The Federal Franchise Law and the franchise rules and regulations issued by the Federal Trade Commission govern a franchisor’s distribution and obligations in the disclosure of their [...]
Franchising is a vital part of the American economy both for entrepreneurs and for the work force. Many entrepreneurs across the country (and the world) have been massively successful opening and growing franchised businesses.
Unfortunately, there is often confusion surrounding some of the basic definitions and terminology. What exactly is a franchise? Is it the same thing as a “chain”? How does a franchise differ from a business opportunity or a business license? These are all important questions that business owners must understand before they start the franchising process.
The most fundamental distinction we need to make is between franchising and licensing. Franchise and license aren’t synonyms, and the distinctions are crucial. The name you choose to use doesn’t define a business arrangement. Rather, the arrangement determines what name is correct.
Let’s look at what exactly makes a franchise and how it differs from a license.
The Federal Trade Commission regulates franchise disclosures through the Franchise Rule (“The Rule”). The Rule defines a “franchise” as a business arrangement that has the following broadly-interpreted elements:
☑ A common trademark or commercial symbol,
☑ Payment of $500 or more during the first six months of the relationship,
☑ Significant control or significant assistance.
To fall within the legal definition of a franchise, the business arrangement has to meet all three of these elements.
This element includes registered trademarks like names (e.g. McDonald’s or Nike) and logos (e.g. the Arches or the Swoosh), as well as trade names, service marks, and other symbols that indicate a common origin or enterprise. A common symbol could even exist where the phrase “Part of the Acme Business Group” is used in marketing materials.
Generally, if a name or logo is a part of the arrangement, the trademark element will be satisfied.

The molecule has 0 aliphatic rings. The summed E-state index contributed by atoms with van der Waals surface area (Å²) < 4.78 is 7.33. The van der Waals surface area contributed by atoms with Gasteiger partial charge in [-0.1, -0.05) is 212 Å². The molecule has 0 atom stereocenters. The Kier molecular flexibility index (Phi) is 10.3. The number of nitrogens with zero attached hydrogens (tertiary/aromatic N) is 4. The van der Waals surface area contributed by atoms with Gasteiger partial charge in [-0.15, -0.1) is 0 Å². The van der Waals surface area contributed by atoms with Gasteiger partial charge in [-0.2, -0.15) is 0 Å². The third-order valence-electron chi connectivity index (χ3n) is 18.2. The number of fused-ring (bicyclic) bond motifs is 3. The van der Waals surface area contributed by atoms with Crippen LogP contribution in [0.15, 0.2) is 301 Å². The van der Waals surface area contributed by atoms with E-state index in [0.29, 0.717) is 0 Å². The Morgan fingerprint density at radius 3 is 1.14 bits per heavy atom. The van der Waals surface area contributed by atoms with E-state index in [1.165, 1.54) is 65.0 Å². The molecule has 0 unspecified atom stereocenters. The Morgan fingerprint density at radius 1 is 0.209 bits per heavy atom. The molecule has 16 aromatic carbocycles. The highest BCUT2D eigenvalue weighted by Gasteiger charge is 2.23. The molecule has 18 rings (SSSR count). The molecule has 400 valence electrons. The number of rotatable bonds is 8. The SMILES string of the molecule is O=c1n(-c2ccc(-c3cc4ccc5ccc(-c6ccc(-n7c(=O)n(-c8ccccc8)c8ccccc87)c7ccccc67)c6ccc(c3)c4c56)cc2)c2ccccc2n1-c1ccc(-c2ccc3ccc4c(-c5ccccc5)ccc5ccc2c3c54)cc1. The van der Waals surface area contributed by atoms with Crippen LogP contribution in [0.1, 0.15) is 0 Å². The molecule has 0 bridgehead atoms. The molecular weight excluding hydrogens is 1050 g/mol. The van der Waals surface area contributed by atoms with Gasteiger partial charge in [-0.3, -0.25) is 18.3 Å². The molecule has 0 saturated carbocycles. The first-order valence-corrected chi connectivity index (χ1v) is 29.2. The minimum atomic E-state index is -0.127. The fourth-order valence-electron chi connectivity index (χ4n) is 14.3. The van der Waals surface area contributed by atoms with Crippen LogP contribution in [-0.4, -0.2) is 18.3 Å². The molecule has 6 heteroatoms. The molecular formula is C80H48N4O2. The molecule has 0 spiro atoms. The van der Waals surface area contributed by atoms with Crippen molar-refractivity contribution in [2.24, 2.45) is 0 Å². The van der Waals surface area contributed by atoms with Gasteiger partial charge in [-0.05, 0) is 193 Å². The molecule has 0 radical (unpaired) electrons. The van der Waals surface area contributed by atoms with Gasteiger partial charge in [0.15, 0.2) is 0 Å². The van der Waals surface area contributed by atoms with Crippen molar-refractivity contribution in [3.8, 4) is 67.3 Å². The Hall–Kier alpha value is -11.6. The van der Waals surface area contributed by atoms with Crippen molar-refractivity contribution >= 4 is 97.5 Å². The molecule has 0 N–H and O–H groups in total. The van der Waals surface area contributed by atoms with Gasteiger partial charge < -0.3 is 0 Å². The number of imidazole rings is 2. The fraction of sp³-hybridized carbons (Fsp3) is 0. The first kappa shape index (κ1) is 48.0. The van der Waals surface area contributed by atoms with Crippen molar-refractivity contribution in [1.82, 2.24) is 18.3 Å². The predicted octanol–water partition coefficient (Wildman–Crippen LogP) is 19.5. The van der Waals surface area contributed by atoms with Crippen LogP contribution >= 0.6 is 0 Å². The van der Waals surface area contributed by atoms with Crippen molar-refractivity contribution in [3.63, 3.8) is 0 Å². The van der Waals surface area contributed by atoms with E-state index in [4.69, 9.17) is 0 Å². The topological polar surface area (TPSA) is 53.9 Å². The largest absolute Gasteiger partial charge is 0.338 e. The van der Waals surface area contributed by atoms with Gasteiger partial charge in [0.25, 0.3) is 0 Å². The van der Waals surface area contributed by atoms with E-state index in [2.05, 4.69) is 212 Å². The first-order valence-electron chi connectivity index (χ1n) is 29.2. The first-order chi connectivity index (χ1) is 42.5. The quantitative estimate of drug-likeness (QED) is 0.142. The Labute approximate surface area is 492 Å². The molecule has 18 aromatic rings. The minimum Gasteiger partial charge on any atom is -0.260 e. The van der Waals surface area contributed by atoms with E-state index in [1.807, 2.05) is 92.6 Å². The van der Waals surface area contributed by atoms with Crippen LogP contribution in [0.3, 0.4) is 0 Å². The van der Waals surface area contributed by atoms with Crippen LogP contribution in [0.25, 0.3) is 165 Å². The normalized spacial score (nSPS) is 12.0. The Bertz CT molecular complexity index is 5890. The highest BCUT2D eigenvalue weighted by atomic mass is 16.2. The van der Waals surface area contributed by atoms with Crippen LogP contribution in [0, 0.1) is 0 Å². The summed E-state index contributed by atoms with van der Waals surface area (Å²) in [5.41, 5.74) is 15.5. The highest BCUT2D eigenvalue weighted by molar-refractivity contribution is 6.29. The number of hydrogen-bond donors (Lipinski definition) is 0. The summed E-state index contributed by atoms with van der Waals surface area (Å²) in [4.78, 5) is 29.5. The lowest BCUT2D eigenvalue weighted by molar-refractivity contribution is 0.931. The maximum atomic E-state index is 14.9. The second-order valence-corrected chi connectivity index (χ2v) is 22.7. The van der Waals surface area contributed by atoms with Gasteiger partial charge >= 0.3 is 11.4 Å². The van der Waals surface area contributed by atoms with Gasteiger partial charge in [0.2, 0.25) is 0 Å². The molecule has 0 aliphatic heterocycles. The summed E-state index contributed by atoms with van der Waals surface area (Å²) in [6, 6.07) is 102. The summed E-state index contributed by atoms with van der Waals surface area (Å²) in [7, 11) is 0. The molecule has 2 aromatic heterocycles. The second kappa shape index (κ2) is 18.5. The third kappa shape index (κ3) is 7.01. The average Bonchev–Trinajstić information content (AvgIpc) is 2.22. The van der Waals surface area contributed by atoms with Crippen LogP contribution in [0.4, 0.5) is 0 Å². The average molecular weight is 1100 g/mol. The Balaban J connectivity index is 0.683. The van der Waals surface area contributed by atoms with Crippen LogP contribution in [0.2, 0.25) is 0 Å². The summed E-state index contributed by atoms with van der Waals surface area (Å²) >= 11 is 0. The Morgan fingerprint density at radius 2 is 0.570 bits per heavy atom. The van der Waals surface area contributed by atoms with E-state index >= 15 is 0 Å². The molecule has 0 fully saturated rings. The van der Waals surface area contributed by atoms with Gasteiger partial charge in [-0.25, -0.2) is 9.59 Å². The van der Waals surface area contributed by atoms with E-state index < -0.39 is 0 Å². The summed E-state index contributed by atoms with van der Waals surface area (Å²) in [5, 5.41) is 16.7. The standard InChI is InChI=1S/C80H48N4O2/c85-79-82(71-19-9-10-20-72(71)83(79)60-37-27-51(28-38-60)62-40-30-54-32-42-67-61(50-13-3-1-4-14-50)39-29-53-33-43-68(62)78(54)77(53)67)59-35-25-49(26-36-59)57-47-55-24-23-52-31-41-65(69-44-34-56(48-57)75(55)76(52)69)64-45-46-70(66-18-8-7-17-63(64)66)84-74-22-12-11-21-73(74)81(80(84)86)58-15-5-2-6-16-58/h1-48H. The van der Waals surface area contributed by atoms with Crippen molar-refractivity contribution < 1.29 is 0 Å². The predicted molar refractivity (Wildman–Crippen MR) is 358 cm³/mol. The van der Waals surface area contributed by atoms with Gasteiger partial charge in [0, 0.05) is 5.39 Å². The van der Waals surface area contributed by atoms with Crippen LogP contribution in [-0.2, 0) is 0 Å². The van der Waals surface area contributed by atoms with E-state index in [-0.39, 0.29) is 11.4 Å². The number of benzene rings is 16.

A franchise fee of $500 or more is sufficient, but, because the elements are interpreted broadly, all of the following payments count toward the $500 threshold:
In short, because the amount is so low and includes many different purchases, this element will be satisfied in most cases.
This element is usually the determining factor of whether or not an arrangement meets the definition of franchise. It broadly considers the power and dependency dynamic between the buyer and seller.
“Significant control” hinges on whether the seller has the right to direct the buyer in how to operate the business or provides services and components that are essential to the operation of the franchised business. Indicators include an operations manual, the use of financial reporting procedures, or mandatory sales or management training.
If a buyer wouldn’t be able to operate the business without the seller’s systems, training, or services, the reliance factor will likely be satisfied.
If you’re business arrangement does, in fact, fall within the franchise definition, The Rule requires you, the franchisor, to prepare a comprehensive Franchise Disclosure Document (FDD) for any potential franchisees.
If you sell a franchise but fail to provide the required disclosures and follow the other rules, you could be personally liable for the franchise buyer’s expenses and damages.
When the upfront costs of franchising are prohibitive or the franchise model is just not what the business owner wants to implement, a business licensing arrangement is possible.
You can avoid creating a franchise by eliminating at least one of the elements of a franchise. There are other very limited exemptions to The Rule that I am not describing here because they rarely apply.
The easiest franchise element to remove is the common trademark element. Rather than permitting licensees to use your company name, each licensee would select a separate name.
An element that business owners can consider removing is significant assistance or control.
Rather than require the buyer use specific systems, provide financial reporting, or meet requirements of any of the other things identified above, a business license can provide, but not require: